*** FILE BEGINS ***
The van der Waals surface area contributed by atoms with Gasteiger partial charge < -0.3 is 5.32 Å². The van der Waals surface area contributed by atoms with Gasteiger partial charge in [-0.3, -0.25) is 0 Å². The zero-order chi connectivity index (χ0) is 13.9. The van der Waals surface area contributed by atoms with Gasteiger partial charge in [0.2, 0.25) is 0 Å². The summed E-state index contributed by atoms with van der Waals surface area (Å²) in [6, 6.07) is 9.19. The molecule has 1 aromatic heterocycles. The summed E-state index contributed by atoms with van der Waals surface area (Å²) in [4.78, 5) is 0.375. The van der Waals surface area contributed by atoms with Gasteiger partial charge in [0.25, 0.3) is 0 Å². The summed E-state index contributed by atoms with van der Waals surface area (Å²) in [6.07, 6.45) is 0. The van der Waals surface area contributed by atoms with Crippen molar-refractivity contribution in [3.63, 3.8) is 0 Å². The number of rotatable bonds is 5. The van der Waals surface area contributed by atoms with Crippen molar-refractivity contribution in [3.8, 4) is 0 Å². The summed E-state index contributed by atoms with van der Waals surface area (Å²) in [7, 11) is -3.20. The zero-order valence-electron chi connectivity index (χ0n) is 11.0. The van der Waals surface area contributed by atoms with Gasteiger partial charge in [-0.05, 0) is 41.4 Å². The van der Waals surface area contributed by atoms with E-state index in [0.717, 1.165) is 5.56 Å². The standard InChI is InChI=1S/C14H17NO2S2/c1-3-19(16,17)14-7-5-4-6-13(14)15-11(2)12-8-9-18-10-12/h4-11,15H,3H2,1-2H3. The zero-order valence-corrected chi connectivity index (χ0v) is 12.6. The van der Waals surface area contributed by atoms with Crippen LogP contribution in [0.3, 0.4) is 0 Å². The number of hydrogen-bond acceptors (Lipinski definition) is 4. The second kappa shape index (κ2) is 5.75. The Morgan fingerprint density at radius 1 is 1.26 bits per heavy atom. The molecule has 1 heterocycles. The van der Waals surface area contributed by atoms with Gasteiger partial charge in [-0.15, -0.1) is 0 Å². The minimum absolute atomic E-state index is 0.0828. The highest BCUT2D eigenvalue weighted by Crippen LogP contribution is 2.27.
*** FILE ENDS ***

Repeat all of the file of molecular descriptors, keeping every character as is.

The van der Waals surface area contributed by atoms with Gasteiger partial charge < -0.3 is 5.32 Å². The van der Waals surface area contributed by atoms with Gasteiger partial charge in [-0.3, -0.25) is 0 Å². The zero-order chi connectivity index (χ0) is 13.9. The van der Waals surface area contributed by atoms with Gasteiger partial charge in [0.2, 0.25) is 0 Å². The summed E-state index contributed by atoms with van der Waals surface area (Å²) in [6, 6.07) is 9.19. The molecule has 1 aromatic heterocycles. The summed E-state index contributed by atoms with van der Waals surface area (Å²) in [4.78, 5) is 0.375. The van der Waals surface area contributed by atoms with Gasteiger partial charge in [0.25, 0.3) is 0 Å². The summed E-state index contributed by atoms with van der Waals surface area (Å²) in [6.07, 6.45) is 0. The van der Waals surface area contributed by atoms with Crippen molar-refractivity contribution in [3.63, 3.8) is 0 Å². The number of rotatable bonds is 5. The van der Waals surface area contributed by atoms with Crippen molar-refractivity contribution in [3.8, 4) is 0 Å². The summed E-state index contributed by atoms with van der Waals surface area (Å²) in [7, 11) is -3.20. The zero-order valence-electron chi connectivity index (χ0n) is 11.0. The van der Waals surface area contributed by atoms with Gasteiger partial charge in [-0.05, 0) is 41.4 Å². The van der Waals surface area contributed by atoms with E-state index in [0.717, 1.165) is 5.56 Å². The standard InChI is InChI=1S/C14H17NO2S2/c1-3-19(16,17)14-7-5-4-6-13(14)15-11(2)12-8-9-18-10-12/h4-11,15H,3H2,1-2H3. The zero-order valence-corrected chi connectivity index (χ0v) is 12.6. The van der Waals surface area contributed by atoms with Crippen LogP contribution in [0.3, 0.4) is 0 Å². The number of hydrogen-bond acceptors (Lipinski definition) is 4. The second kappa shape index (κ2) is 5.75. The Morgan fingerprint density at radius 1 is 1.26 bits per heavy atom. The molecule has 1 heterocycles. The van der Waals surface area contributed by atoms with Gasteiger partial charge in [-0.15, -0.1) is 0 Å². The minimum absolute atomic E-state index is 0.0828. The highest BCUT2D eigenvalue weighted by Crippen LogP contribution is 2.27.